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  • Kamree Maull

Update on Plan for Criminal Justice Reform.

Kansas City, MO



I’ve been quiet about my plans for criminal justice reform. To be honest, I didn’t know what to do. I knew I couldn’t continue to be useless and let the days go by knowing that something is broken. I have always thought that I had to launch this huge initiative to get things started, but in reality, I don’t. I’ve learned It’s okay to start small and build. It’s like building a house; you lay one brick as perfectly as it can be laid —one by one — and eventually you've built a home.

If you’re like me and don’t know how to help dismantle systematic oppression, start by serving the youth that will likely fall victim to it. The first and most important brick that I have been laying is serving as a mentor at-risk teens at the Juvenile Detention Center and other young adults in the community. Just like the example of building a house, improving the life of one person who improves the life of another person eventually creates an army; an army of people who are no longer victims of the system — that can be used to help fight oppression.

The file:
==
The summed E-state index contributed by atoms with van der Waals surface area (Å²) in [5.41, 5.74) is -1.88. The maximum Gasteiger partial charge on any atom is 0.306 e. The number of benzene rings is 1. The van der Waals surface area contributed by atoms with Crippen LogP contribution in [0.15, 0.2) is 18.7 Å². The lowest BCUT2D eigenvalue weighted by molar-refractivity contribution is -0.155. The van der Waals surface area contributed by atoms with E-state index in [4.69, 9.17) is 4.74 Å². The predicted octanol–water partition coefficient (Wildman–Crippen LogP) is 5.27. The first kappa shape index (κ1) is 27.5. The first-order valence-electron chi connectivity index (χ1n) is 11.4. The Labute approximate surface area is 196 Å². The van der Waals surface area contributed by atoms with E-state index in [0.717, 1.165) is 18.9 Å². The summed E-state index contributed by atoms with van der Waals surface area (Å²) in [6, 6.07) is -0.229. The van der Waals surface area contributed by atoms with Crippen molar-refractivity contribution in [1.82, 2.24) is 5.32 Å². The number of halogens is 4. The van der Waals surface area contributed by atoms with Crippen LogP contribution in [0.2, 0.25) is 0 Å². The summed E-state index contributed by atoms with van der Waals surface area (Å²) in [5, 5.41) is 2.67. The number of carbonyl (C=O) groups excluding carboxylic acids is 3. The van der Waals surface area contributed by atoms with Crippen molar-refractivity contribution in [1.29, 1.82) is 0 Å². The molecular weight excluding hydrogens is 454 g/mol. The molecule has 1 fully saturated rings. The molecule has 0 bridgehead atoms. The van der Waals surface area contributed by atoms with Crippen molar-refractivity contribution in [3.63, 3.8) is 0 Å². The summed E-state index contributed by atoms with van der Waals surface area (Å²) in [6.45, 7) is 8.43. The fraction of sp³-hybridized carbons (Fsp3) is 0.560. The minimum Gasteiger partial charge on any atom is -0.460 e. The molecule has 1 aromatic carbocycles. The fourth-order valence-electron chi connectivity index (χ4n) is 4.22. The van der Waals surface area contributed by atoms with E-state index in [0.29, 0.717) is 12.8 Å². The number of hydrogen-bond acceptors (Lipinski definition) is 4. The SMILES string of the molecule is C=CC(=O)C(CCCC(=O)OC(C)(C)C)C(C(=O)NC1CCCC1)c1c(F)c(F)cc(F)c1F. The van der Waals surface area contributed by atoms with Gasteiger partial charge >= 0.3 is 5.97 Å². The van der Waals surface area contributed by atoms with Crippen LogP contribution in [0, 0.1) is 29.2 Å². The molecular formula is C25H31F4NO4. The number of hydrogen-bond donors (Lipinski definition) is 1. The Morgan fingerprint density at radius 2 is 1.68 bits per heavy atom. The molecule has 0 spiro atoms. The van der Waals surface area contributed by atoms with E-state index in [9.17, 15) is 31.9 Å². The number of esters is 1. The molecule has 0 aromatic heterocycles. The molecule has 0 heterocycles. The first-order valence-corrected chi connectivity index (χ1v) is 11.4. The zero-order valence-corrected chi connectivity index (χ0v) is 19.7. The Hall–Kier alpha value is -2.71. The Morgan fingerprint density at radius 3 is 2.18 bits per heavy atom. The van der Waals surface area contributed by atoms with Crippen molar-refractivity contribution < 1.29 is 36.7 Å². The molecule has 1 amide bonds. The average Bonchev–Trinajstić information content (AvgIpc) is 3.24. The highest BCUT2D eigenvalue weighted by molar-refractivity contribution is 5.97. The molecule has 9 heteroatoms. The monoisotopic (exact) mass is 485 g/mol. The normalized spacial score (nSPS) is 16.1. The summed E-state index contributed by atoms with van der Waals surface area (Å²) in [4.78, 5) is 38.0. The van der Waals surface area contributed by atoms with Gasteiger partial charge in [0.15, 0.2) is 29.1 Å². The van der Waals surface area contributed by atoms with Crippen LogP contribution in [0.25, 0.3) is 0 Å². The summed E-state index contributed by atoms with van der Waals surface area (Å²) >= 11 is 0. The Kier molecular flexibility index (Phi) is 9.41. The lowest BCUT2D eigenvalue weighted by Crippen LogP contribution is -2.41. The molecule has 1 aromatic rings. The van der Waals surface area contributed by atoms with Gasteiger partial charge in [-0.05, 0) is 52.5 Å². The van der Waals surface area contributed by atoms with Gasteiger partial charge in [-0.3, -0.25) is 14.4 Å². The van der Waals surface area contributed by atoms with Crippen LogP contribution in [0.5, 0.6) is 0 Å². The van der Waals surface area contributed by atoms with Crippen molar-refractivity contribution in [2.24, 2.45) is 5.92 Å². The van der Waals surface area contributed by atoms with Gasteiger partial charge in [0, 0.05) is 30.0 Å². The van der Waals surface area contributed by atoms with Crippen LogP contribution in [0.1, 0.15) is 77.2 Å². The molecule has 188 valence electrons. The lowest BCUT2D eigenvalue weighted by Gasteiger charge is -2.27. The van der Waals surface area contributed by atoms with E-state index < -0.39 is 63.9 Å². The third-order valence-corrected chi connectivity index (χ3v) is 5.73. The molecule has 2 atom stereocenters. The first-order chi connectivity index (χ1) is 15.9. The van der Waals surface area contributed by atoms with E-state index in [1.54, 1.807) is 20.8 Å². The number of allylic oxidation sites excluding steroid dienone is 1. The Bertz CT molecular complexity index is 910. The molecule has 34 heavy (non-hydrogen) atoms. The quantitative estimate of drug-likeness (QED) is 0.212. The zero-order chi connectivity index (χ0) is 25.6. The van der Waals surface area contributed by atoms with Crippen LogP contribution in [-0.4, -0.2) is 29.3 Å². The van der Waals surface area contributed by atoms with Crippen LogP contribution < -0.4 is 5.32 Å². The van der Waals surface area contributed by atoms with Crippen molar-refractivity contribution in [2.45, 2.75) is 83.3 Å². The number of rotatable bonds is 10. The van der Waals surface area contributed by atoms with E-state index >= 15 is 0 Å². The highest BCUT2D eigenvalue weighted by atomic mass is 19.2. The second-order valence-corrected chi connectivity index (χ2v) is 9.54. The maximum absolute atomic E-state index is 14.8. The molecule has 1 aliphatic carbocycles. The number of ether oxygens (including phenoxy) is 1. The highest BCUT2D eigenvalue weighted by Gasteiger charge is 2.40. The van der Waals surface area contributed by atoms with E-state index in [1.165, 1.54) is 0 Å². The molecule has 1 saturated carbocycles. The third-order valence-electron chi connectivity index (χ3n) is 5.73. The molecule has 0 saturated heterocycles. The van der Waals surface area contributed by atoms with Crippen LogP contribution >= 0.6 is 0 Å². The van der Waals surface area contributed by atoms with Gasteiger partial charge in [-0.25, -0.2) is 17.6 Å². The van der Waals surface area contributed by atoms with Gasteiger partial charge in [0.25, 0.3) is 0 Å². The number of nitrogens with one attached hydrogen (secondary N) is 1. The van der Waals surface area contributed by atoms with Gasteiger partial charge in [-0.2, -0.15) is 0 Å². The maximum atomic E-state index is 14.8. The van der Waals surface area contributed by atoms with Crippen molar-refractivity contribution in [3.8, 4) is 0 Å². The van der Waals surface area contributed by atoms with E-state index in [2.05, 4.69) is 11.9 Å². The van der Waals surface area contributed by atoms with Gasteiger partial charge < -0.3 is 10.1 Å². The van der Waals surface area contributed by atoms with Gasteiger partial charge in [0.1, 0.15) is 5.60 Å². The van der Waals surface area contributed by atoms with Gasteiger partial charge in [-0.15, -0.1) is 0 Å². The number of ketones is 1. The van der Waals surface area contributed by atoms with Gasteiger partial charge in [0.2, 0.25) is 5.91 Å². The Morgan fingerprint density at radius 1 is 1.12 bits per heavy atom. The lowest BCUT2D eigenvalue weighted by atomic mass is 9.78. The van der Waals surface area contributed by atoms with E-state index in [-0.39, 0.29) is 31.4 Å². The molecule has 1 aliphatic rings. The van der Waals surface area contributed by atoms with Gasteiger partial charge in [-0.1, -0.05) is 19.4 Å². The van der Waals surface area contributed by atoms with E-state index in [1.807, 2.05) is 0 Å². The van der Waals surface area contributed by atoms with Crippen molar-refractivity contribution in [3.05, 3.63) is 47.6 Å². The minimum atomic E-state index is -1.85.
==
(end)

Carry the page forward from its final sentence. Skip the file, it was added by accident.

The population I’m serving of at-risk teens and young adults have gifted me a sense of purpose and re-affirmed why God has placed me in Missouri.

I initially hated being in Missouri; I spend most of my time by myself. Even though my time here is temporary, the bonds and relationships I’m building aren’t; these kids look up to me and finally have a role model they can relate to and build with. If I can be the little bit of hope they needed to realize it ain’t nothing in these streets, then so be it. God gave me a light and purpose and I’d be damned if I didn’t let it shine.

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